Brandon: Yes, you may be phased out of the Roth fairly quickly once your fiancee is done with residency. But, once full time work starts, I assume you will be in the position to begin rapidly saving for retirement and paying down debts. Think of it like this: you are essentially borrowing money at 6.8% interest to make your Roth contributions. Could you earn a long term return to overcome the 6.8% cost? Maybe. But, at this point in your life, I think a better bet is to just avoid the interest cost and only borrow the money you absolutely need.
OK, Travis here is a question for you from jcoliveros
Travis, you can take this next question from Jimmy
jcoliveros: I agree. Sometimes a risk/reward scenario will help narrow some of those things down for you. I wish you the best
Pat, here is one for you from Halzonski
Halzonski, a contribution to a regular 401k reduces your taxable income (and is only deductible once, not from both personal and business income - unless you are thinking of the arrangement where you pay yourself a salary, defer income from that salary into your 401k, and then make a profit sharing contribution from the business; but the total contribution is not double, you must observe the deferral and contribution limits). All contributions grow tax deferred, but withdrawals are taxable (and you must start withdrawing from a 401k at a certain age). Roth 401ks are a bit more complicated; you can defer up to 25% of compensation AFTER tax (no reduction of personal taxable income) to a Roth 401k, but any profit sharing contribution goes in pre-tax (reducing your business income). For that reason, it's a more complex vehicle than a straight up 401k and I would recommend that you consult with an accountant to figure out what would work best for you.
Delia, you can take this one from Sand
sand: This really varies. Some look at an index and analyze it in terms of trailing returns, such as trailing price/earnings or P/E ratio, and some use forward (estimated) price/earnings. It's often vague.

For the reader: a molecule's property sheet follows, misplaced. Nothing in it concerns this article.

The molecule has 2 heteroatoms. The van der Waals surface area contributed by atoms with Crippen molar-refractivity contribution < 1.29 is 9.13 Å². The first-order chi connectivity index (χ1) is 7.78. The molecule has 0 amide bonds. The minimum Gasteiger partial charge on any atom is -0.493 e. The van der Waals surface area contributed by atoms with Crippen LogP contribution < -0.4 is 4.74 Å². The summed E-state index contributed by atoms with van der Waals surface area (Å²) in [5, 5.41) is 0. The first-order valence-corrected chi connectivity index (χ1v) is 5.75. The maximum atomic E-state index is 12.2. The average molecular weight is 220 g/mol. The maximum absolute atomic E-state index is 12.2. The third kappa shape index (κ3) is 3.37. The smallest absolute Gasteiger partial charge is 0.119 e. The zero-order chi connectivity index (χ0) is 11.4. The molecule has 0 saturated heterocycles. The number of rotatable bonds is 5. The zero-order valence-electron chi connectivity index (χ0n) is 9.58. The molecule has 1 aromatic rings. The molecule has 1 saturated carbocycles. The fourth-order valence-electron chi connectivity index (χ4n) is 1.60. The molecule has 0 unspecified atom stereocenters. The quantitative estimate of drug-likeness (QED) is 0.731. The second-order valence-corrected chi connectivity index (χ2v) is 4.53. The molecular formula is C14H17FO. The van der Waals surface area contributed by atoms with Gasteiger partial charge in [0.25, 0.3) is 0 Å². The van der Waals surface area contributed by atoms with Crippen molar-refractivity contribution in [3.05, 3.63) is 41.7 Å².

sand: fair value of an index is based on someone's estimate of value of the underlying companies in that index. So the 1450 you heard is someone (or some organizations') estimate of the value of the index. You would have to look at their specific calculations to understand how they arrived at that estimate.
And Delia, when you're ready, here is one from Steve P
Steve P: Taking on a bigger (and possibly more expensive?) home at this stage of your life might not be the best course of action. Ideally you'd sit down with a planner to review the longer term projections of savings, investments, your cost of living in retirement, etc.
If you're only saving $5k/yr and then you sign up for higher living costs your savings may go down to zero. And that may not be good for your retirement plans.
As for your investments, I'm a big fan of low-cost balanced funds such as those provided by Vanguard to help people who have difficulty picking their own investments. Consider checking out a few of their offerings and talking to someone there; they also have target-date funds that may also be a good fit. You need to add a bit more structure to your plan than just considering it a rental property and some investments you're not happy with.
Delia, here is a question from Allie
And Delia, when you're ready, here is one from Matt Rado
Matt Rado: In your income bracket the best opportunity you have to reduce your taxable income is your employer-provided plan. In 2013 you can contribute $17,500/yr. So I'd start there.
As for a "very friendly" ESPP, what do you mean by that? The discount offered is very friendly? I assume you I assume you're describing a stock purchase plan.
You might also look into making non-deductible contributions to a traditional IRA and then converting them to a Roth (this works best if you have no other IRAs because you'd owe pro-rated taxes across all IRAs). I'll defer to my more tax-savvy colleagues if you need more info on this. I always like having both the 401k and Roth because it hedges against future taxes...who knows what's going to happen, but it's sure nice to have tax-free growth that a Roth offers, especially since you're so young.
Also, do check to see if your state offers tax deductions for contributions to a 529 plan, and if so, whether you're using the right one. If not, do shop that 529 plan to be sure you have the lowest fees and best selection of funds. I like Vanguard's, either purchased directly from them or through the state of Utah (and there may be others).